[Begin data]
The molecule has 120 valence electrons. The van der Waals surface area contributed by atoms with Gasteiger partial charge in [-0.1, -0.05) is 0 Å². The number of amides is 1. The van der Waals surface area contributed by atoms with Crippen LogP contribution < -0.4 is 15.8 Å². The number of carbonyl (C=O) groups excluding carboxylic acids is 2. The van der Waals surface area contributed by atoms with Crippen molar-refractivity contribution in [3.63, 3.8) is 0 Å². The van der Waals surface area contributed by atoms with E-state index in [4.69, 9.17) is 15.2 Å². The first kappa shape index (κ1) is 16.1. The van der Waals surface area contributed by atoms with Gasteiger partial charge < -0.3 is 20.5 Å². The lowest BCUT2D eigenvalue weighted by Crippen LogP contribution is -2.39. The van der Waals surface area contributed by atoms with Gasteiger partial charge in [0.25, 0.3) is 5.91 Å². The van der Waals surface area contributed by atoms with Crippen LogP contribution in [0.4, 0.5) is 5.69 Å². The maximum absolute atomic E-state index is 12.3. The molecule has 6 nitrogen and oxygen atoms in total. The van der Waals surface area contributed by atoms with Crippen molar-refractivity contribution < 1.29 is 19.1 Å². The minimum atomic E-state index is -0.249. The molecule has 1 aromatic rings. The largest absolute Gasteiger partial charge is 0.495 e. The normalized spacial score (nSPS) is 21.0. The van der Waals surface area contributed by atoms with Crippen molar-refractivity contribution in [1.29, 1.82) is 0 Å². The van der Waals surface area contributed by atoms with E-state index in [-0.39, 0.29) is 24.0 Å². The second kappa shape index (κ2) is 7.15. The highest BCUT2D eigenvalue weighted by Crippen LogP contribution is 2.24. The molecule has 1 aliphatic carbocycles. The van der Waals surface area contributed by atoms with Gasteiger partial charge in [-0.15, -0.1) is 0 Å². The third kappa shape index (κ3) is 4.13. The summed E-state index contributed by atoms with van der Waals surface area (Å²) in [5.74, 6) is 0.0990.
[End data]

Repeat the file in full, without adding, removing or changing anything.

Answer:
The molecule has 120 valence electrons. The van der Waals surface area contributed by atoms with Gasteiger partial charge in [-0.1, -0.05) is 0 Å². The number of amides is 1. The van der Waals surface area contributed by atoms with Crippen LogP contribution < -0.4 is 15.8 Å². The number of carbonyl (C=O) groups excluding carboxylic acids is 2. The van der Waals surface area contributed by atoms with Crippen molar-refractivity contribution in [3.63, 3.8) is 0 Å². The van der Waals surface area contributed by atoms with E-state index in [4.69, 9.17) is 15.2 Å². The first kappa shape index (κ1) is 16.1. The van der Waals surface area contributed by atoms with Gasteiger partial charge < -0.3 is 20.5 Å². The lowest BCUT2D eigenvalue weighted by Crippen LogP contribution is -2.39. The van der Waals surface area contributed by atoms with Gasteiger partial charge in [0.25, 0.3) is 5.91 Å². The van der Waals surface area contributed by atoms with Crippen LogP contribution in [0.4, 0.5) is 5.69 Å². The maximum absolute atomic E-state index is 12.3. The molecule has 6 nitrogen and oxygen atoms in total. The van der Waals surface area contributed by atoms with Crippen molar-refractivity contribution < 1.29 is 19.1 Å². The minimum atomic E-state index is -0.249. The molecule has 1 aromatic rings. The largest absolute Gasteiger partial charge is 0.495 e. The normalized spacial score (nSPS) is 21.0. The van der Waals surface area contributed by atoms with Crippen molar-refractivity contribution in [1.29, 1.82) is 0 Å². The van der Waals surface area contributed by atoms with E-state index in [-0.39, 0.29) is 24.0 Å². The second kappa shape index (κ2) is 7.15. The highest BCUT2D eigenvalue weighted by Crippen LogP contribution is 2.24. The molecule has 1 aliphatic carbocycles. The van der Waals surface area contributed by atoms with Gasteiger partial charge in [-0.15, -0.1) is 0 Å². The third kappa shape index (κ3) is 4.13. The summed E-state index contributed by atoms with van der Waals surface area (Å²) in [5.74, 6) is 0.0990.